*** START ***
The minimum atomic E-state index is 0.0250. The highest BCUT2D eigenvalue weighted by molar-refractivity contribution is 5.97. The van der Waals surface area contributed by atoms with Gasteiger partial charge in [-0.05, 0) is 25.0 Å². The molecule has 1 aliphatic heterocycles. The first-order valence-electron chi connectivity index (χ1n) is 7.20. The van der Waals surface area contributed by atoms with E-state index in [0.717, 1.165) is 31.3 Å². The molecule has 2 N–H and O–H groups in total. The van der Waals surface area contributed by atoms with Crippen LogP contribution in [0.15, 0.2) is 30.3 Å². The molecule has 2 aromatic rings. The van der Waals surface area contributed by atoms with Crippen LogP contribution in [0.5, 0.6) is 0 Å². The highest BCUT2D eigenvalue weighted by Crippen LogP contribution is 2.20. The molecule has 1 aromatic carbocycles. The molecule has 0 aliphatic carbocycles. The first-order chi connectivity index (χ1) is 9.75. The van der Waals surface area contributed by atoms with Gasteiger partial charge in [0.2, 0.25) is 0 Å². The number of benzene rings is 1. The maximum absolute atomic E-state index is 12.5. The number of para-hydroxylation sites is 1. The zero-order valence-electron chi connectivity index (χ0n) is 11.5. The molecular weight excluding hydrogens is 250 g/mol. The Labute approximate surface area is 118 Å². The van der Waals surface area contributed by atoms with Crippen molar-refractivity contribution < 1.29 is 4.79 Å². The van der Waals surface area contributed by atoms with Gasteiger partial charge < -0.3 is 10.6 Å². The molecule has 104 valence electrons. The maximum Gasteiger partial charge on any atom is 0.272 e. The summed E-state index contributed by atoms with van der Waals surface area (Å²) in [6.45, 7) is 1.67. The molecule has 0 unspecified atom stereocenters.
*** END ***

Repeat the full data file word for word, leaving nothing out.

The minimum atomic E-state index is 0.0250. The highest BCUT2D eigenvalue weighted by molar-refractivity contribution is 5.97. The van der Waals surface area contributed by atoms with Gasteiger partial charge in [-0.05, 0) is 25.0 Å². The molecule has 1 aliphatic heterocycles. The first-order valence-electron chi connectivity index (χ1n) is 7.20. The van der Waals surface area contributed by atoms with E-state index in [0.717, 1.165) is 31.3 Å². The molecule has 2 N–H and O–H groups in total. The van der Waals surface area contributed by atoms with Crippen LogP contribution in [0.15, 0.2) is 30.3 Å². The molecule has 2 aromatic rings. The van der Waals surface area contributed by atoms with Crippen LogP contribution in [0.5, 0.6) is 0 Å². The highest BCUT2D eigenvalue weighted by Crippen LogP contribution is 2.20. The molecule has 1 aromatic carbocycles. The molecule has 0 aliphatic carbocycles. The first-order chi connectivity index (χ1) is 9.75. The van der Waals surface area contributed by atoms with Gasteiger partial charge in [0.2, 0.25) is 0 Å². The number of benzene rings is 1. The maximum absolute atomic E-state index is 12.5. The number of para-hydroxylation sites is 1. The zero-order valence-electron chi connectivity index (χ0n) is 11.5. The molecular weight excluding hydrogens is 250 g/mol. The Labute approximate surface area is 118 Å². The van der Waals surface area contributed by atoms with Crippen molar-refractivity contribution < 1.29 is 4.79 Å². The van der Waals surface area contributed by atoms with Gasteiger partial charge < -0.3 is 10.6 Å². The molecule has 104 valence electrons. The maximum Gasteiger partial charge on any atom is 0.272 e. The summed E-state index contributed by atoms with van der Waals surface area (Å²) in [6.45, 7) is 1.67. The molecule has 0 unspecified atom stereocenters.